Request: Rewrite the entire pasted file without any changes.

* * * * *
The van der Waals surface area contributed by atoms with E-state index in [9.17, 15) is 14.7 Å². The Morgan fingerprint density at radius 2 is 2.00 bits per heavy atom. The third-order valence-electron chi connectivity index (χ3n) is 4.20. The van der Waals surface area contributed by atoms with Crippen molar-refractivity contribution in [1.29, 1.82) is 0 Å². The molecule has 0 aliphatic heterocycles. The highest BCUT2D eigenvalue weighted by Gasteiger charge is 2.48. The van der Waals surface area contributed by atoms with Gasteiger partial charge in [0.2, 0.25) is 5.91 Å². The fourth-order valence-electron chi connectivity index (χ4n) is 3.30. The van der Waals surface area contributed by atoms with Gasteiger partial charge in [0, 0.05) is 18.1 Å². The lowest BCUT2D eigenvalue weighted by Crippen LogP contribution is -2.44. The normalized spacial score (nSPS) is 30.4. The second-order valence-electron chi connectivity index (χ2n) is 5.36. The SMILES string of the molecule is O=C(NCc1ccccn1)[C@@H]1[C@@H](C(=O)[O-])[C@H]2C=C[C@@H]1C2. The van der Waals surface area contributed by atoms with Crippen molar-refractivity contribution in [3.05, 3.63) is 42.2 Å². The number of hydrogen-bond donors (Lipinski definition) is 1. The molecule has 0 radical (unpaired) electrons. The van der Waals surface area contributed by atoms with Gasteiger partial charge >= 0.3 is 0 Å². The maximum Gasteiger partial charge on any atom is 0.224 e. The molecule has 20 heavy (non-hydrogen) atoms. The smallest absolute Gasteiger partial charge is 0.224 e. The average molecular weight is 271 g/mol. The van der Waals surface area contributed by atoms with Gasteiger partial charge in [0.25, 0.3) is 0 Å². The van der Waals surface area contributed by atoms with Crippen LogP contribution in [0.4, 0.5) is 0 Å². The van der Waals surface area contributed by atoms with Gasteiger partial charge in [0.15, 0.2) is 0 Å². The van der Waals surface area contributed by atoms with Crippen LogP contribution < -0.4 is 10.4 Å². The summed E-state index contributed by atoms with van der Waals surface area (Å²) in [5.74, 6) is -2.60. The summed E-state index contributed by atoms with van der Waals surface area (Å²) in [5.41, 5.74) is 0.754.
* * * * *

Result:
The van der Waals surface area contributed by atoms with E-state index in [9.17, 15) is 14.7 Å². The Morgan fingerprint density at radius 2 is 2.00 bits per heavy atom. The third-order valence-electron chi connectivity index (χ3n) is 4.20. The van der Waals surface area contributed by atoms with Crippen molar-refractivity contribution in [1.29, 1.82) is 0 Å². The molecule has 0 aliphatic heterocycles. The highest BCUT2D eigenvalue weighted by Gasteiger charge is 2.48. The van der Waals surface area contributed by atoms with Gasteiger partial charge in [0.2, 0.25) is 5.91 Å². The fourth-order valence-electron chi connectivity index (χ4n) is 3.30. The van der Waals surface area contributed by atoms with Gasteiger partial charge in [0, 0.05) is 18.1 Å². The lowest BCUT2D eigenvalue weighted by Crippen LogP contribution is -2.44. The normalized spacial score (nSPS) is 30.4. The second-order valence-electron chi connectivity index (χ2n) is 5.36. The SMILES string of the molecule is O=C(NCc1ccccn1)[C@@H]1[C@@H](C(=O)[O-])[C@H]2C=C[C@@H]1C2. The van der Waals surface area contributed by atoms with Crippen molar-refractivity contribution in [3.05, 3.63) is 42.2 Å². The number of hydrogen-bond donors (Lipinski definition) is 1. The molecule has 0 radical (unpaired) electrons. The van der Waals surface area contributed by atoms with Gasteiger partial charge >= 0.3 is 0 Å². The maximum Gasteiger partial charge on any atom is 0.224 e. The molecule has 20 heavy (non-hydrogen) atoms. The smallest absolute Gasteiger partial charge is 0.224 e. The average molecular weight is 271 g/mol. The van der Waals surface area contributed by atoms with Gasteiger partial charge in [0.25, 0.3) is 0 Å². The van der Waals surface area contributed by atoms with Crippen LogP contribution in [0.4, 0.5) is 0 Å². The van der Waals surface area contributed by atoms with Gasteiger partial charge in [0.15, 0.2) is 0 Å². The van der Waals surface area contributed by atoms with Crippen LogP contribution < -0.4 is 10.4 Å². The summed E-state index contributed by atoms with van der Waals surface area (Å²) in [5.74, 6) is -2.60. The summed E-state index contributed by atoms with van der Waals surface area (Å²) in [5.41, 5.74) is 0.754.